A cousin of mine who read them as a kid says she's not so sure about recent attempts to insert techno advances that obviously would not have been in the original books.
Bruno Walton is played by Jonny Gray ( Max & Shred) and Mel "Boots" O'Neal is played by Callan Porter (Stratford Festival) and both are well cast and very personable.
I spied a great number of talented Canadians in the large cast.
I first interviewed Jayne Eastwood when she was making her movie debut in Goin' Down The Road way back in 1971.
Scott Thompson I';ve been covering since his Kids In The Hall days.
Peter Keleghan I first met on the set of CHCH's Comedy Mill in 1987.
Caroline Rhea is especially funny as Headmistress Eugenia Scrimnage --a girls' school is conveniently across the street.
Adam Barken (Killjoys) wrote the fast moving script which successfully captures the atmosphere of the books.
Vivieno Caldinelli (This Hour Has 22 Minutes) gets a lot out of the predominantly youthful cast.
Anthony Leo and Andrew Rosen produced it for Aircraft Pictures.
It's been quite a drought on Canadian TV in terms of homegrown fictional stories so here's hoping Bruno & Boots is the beginning of a new trend.
BRUNO & BOOTS: GO JUMP IN THE POOL PREMIERES ON YTV APRIL 1 AT 7:30 P.M.
MY RATING: ***1/2
Tuesday, March 22, 2016
Few Canadian ever get a chance to watch much Australian TGV.
But there's a series from Down Under running Thursdays on TVOntario that positively ranks as must-see TV.
Titled Go Back To Where You Came From it poignantly depicts the plight of refugees from the Middle East and Asia through the experiences of native Australians.
You'll watch and wonder why there hasn't been a Canadian spin off although it might generate too much controversy.
The series debuted on Australian TV in 2011 and has since gone through three seasons.
I watched the first episode in a state of high tension.
The series is on the face of it a bit of a reality TV outing but there's nothing silly or shallow about the subject matter.
Canadians are so immersed in the American political race as well as our own efforts to place Syrian refugees that we might be surprised Australia is experiencing similar controversy.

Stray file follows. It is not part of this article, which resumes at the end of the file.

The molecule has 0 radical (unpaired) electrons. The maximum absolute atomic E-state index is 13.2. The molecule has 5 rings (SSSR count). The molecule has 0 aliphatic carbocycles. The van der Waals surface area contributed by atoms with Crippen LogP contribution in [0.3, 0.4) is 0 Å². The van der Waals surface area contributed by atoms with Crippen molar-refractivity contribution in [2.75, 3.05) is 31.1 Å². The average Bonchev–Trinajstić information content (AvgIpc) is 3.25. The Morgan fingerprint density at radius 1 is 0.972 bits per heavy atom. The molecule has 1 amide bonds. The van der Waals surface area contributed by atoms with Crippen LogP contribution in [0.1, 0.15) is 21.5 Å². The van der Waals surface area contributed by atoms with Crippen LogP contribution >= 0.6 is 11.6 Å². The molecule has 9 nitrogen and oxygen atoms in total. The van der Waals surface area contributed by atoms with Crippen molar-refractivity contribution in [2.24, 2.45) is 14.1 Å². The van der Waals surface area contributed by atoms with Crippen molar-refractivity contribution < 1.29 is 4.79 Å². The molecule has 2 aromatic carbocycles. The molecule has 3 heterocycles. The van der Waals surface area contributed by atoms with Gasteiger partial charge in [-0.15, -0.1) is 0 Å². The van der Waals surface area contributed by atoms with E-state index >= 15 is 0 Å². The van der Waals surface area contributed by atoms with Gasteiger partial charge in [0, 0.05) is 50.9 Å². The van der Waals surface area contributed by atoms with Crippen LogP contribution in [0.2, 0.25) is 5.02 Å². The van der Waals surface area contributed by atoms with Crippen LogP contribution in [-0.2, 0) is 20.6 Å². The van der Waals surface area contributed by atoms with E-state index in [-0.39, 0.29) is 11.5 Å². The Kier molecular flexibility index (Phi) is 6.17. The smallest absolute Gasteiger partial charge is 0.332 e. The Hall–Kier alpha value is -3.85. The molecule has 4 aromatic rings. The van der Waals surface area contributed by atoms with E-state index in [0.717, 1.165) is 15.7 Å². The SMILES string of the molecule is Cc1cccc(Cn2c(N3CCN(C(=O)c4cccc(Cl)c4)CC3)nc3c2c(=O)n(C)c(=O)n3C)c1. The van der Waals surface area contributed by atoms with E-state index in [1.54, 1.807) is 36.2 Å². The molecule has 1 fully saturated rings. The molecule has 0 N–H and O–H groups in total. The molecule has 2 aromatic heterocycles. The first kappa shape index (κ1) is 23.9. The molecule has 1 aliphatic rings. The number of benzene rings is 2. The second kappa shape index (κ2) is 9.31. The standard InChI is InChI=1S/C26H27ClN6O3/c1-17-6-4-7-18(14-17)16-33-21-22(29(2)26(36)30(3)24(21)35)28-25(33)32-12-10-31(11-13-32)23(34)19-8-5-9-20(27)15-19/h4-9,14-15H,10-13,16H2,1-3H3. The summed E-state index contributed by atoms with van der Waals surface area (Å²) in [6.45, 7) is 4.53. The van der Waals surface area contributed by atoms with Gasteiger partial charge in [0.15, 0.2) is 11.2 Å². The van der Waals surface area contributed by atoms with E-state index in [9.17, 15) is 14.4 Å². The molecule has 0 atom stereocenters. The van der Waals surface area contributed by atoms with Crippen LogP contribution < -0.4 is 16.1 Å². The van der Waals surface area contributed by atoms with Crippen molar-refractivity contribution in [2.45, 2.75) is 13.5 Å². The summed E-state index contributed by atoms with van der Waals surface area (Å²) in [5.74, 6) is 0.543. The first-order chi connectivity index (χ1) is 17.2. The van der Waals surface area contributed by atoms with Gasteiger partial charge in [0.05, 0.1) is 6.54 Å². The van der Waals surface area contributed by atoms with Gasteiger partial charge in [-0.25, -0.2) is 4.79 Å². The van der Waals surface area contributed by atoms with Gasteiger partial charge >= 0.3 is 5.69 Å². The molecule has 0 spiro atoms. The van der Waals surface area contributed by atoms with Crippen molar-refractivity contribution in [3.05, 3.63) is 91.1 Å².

Six "ordinary" Australians are picked to see if they can experience what refugees to Australia might be feeling.
One is a surviving boat refugee from the fall of Vietnam.
Then there are two sisters on the opposite side of the political controversy.
There's a male teacher who is skeptical of some of the claims of persecution by refugees.
Another lady worked at a refugee detention center and is intensely sympathetic to the plight of newcomers.
A tough talking woman believes the country is being flooded with these people.
First of all six are stripped of wallets, cellphones, passports --those modern day appurtenances by which we identify themselves.
Divided into two groups, one group goes to stay at the house of Palestinian refugees who some how made it to Indonesia and then charted a rickety boat to get to Australia.
There are estimates that over a few years hundreds may have perished in the surrounding waters.
They talk about persecution in the camps in Syria and feared for their lives.
And we get to gauge the reaction of the Australians moving from great sympathy to outright denial these people count as genuine refugees.
Cold hard facts clash with genuine human emotions.
Watching the participants verbally attack each other as they defend their positions makes for exciting TV.
'Massage therapist Jodi simply believes "They are jumping the queue."
Three Aussies visit with a refugee from Miramar --as a Muslim he was among the most persecuted of minorities, forbidden citizenship and even needed permission to marry.
It is all too much for the refugee from Vietnam who revisits his own escape by boat as Vietnam fell to the Communists --he was a boy of eight and lost his fgamily.
The Aussies then visit a camp for refugees Wikham Point, that looks suspiciously like a prison with its barbed wire enclosures.
And finally the six board a leaky vessel like the one thousands took from Indonesia to Australia for a harrowing journey --they are given a bottle of water and some noodles just like the thousands of hopeful refugees.
No other TV series I've seen has confronted the refugee situation as powerfully as this one.